Built to project the power and wealth of the rulers within, the palaces are opulent and over the top, but well worth a visit.
The current Imperial Palace is located on the former site of Edo Castle, a large park area surrounded by moats and massive stone walls in the center of Tokyo, a short walk from Tokyo Station. It is the residence of Japan's Imperial Family.
Imperial Palace during cherry blossom season (Shutterstock.com)
The inner grounds of the palace are generally not open to the public, except on January 2 (New Year's Greeting) and December 23 (Emperor's Birthday). Visitors are able to enter the inner palace grounds and see the members of the Imperial Family, who make several public appearances on a balcony. Guided tours of the palace grounds are offered during the rest of the year, although no buildings are entered.
Situated between the Palace Embankment and the Palace Square, the Winter Palace in Saint Petersburg the official residence of the Russian monarchs from 1732 to 1917. It was built on a monumental scale to reflect the might and power of Imperial Russia.
Horse and carriage on the way to the Winter Palace (Shutterstock.com)
The levels of extravagance on display are jaw-dropping. Each glittering, gilded, frescoed rooms is an insight into the astonishing wealth of the Romanovs. Make sure you drop by the stunning State Rooms, extensively refurbished after the Second World War, and the attached Hermitage has more than 3 million exhibits, including masterpieces by Leonardo da Vinci, Rembrandt, Monet, Renoir, Picasso, Van Gogh and Kandinsky.
High on a hill, overlooking the Bosphoros, Topkapi Palace was the favoured residence for Ottoman sultans for over 400 years. In it’s heyday it housed over 4,000 people and contained mosques, a hospital, bakeries, and a mint.
Audience hall, Topkapi Palace (Shutterstock.com)
Today, the opulent pavilions, jewel-filled Treasury and sprawling Harem gives a fascinating glimpse into the lives of the sultans. The Palace and Museum is open every day except Tuesday. Visitors are required to wear appropriate clothing and photography is prohibited in the exhibition halls.
Buckingham Palace serves as both the office and London residence of Her Majesty The Queen. It is one of the few working royal palaces remaining in the world today. The palace is 108 metres long across the front, 120 metres deep and 24 metres high and has 775 rooms, including 19 State rooms.
Buckingham Palace in spring (Shutterstock.com)
Every summer the Queen throws open the doors of the palace to us commoners. Visitors can wander through the nineteen magnificent State Rooms, many of which provide the setting for ceremonial occasions and official entertaining. All rooms are furnished with some of the greatest treasures from the Royal Collection.
Smack bang in the heart of the Thai capital, on the banks of the murky Chao Phraya River, the Grand Palace in Bangkok has been has been the official residence of the Kings of Siam since 1782. Built in classic Thai style of spires and colourful roof tiles, the complex is also home to the Temple of the Emerald Buddha, the residence of Thailand’s most sacred Buddhist sculpture.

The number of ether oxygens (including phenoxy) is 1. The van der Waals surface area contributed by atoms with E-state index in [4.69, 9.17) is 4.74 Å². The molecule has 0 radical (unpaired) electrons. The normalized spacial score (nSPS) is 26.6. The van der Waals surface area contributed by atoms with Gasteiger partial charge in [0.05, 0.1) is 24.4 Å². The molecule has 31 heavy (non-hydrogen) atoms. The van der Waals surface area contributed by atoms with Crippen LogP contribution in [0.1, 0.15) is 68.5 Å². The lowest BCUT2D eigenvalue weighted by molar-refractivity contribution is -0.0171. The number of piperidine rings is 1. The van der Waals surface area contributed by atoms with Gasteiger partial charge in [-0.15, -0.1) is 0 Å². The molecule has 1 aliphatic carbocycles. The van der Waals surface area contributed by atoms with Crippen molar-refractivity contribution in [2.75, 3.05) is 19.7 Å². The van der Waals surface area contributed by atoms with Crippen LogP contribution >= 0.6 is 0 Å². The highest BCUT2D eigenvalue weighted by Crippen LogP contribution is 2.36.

Grand Palace at sunset (Shutterstock.com)
The best way to get to the Grand Palace is to take a Chao Phraya River Express boat to Chang Pier, where it’s a short walk to the palace’s main entranc.. It is regarded as the most sacred site in Thailand and a strict dress code applies. Clothes are available at the gate if you need to cover up but a deposit is required.
Perched on top of al-Sabika, on the left bank of the river Darro, the Alhambra is a gem of Moorish culture, a place where fountains trickle, leaves rustle, and ancient poems are writ in stone. Taking its name from the Arabic, al-qala’a al-hamra (the Red Castle), the part fort, part palace sits above Granada, a refuge from the concerns of the city below.
The Alhambra (Shutterstock.com)
With over 6,000 visitors tramping through the palace over the hot, summer months, it is best to visit during quieter months, or book the very latest or very earliest slots. That way you will be able to inspect the wealth of intricate detail and your leisure and maybe even grab a few moments of quiet contemplation in the cool, lovely courtyards.
The Palace of Mysore, in Southern India, is the official residence and seat of the Wodeyars — the Maharajas of Mysore, the royal family of Mysore, who ruled the state from 1399 to 1950. The palace houses two durbar halls (ceremonial meeting halls of the royal court) and incorporates a gigantic array of courtyards, gardens, and buildings.
Mysore Palace at night (Shutterstock.com)
There are several palaces in Mysore, but this one is built in the centre of the Old Fort and easily the most impressive. Regarded as the grandest of all India’s royal building, the palace receives over 6 million visitors a year, second only to the Taj Mahal.
Main image: St Petersburg. In winter. (Shutterstock.com)
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